“Like every year, the giant slalom globe is the big goal,” said Ligety, who won the prize for the best skier in the discipline five times. “Obviously this year I don’t have the same awesome prep period and miles as I would normally. The world champs (in Switzerland in February) is coming up also and it would be nice to defend the GS title again.”


Gracie Gold details weight issues in figure skating after Skate America struggles

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Gracie Gold said she has struggled with weight issues this whole year and in recent seasons in reported comments after she finished fifth at Skate America on Saturday.

“You don’t often see — there aren’t that many — you just don’t see overweight figure skaters for a reason,” Gold said, according to USA Today. “It’s just something I’ve struggled with this whole year and in previous seasons. It’s just difficult when you’re trying to do the difficult triple jumps. It’s something that I am addressing, but it’s obviously not where it should be for this caliber of competition.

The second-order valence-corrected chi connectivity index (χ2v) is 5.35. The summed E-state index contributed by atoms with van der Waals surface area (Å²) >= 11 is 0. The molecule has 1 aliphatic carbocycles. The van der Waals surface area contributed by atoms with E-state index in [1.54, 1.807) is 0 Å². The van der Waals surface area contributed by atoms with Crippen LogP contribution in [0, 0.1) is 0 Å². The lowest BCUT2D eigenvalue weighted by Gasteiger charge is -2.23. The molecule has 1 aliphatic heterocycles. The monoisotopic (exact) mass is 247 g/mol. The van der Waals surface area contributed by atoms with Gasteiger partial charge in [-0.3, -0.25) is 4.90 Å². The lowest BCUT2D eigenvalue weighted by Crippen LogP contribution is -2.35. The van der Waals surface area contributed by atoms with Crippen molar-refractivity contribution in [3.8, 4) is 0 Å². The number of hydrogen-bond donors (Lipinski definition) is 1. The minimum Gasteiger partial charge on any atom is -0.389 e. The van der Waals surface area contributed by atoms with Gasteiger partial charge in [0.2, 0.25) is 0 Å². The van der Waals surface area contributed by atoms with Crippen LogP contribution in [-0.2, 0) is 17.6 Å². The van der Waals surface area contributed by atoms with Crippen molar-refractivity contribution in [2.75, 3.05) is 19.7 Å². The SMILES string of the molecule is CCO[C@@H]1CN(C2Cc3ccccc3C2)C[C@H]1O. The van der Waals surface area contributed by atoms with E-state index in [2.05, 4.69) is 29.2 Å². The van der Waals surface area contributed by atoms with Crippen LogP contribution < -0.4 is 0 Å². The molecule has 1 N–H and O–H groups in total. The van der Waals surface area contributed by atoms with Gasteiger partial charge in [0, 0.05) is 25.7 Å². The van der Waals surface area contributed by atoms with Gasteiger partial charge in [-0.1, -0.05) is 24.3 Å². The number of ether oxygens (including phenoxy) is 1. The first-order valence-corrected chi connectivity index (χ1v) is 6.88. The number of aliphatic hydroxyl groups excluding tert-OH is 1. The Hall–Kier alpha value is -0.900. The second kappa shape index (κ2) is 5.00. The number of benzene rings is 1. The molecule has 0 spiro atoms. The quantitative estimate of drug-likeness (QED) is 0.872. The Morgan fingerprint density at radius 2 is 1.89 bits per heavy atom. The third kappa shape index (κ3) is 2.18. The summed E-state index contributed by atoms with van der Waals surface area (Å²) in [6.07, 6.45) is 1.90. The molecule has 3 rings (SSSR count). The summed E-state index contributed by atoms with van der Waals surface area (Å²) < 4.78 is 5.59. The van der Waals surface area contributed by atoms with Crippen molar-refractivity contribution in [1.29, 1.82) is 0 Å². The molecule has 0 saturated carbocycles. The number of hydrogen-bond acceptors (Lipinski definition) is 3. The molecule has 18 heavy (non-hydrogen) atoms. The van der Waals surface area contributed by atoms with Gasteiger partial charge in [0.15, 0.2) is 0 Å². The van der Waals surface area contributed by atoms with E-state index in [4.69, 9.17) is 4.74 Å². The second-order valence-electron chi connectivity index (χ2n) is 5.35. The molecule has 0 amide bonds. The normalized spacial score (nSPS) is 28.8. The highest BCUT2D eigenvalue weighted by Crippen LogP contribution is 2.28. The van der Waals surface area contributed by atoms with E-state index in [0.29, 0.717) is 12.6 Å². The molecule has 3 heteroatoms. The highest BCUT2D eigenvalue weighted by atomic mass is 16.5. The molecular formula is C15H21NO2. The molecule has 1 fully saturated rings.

“It’s just not what’s required for this sport. It’s a lean body sport, and it’s just not what I have currently.”

Gold fell once in her Skate America short program and twice in her free skate en route to her lowest Grand Prix finish (excluding Grand Prix Finals) since her debut at 2012 Skate Canada.

Gold also finished sixth out of six skaters in her first competition this season, the free-skate-only Japan Open on Oct. 1.

Gold was fourth at the world championships in April, falling from first after the short program. The U.S. champion was still dealing with that “worlds depression” in the summer, even considering skipping the fall Grand Prix season.

Her next scheduled competition is in three weeks at Trophée de France in Paris, which she won last season.

“We just need to adjust my physical shape and mental shape and see if the program can be salvaged for the rest of the year,” Gold said, according to Icenetwork.com.

MORE: Full figure skating season broadcast schedule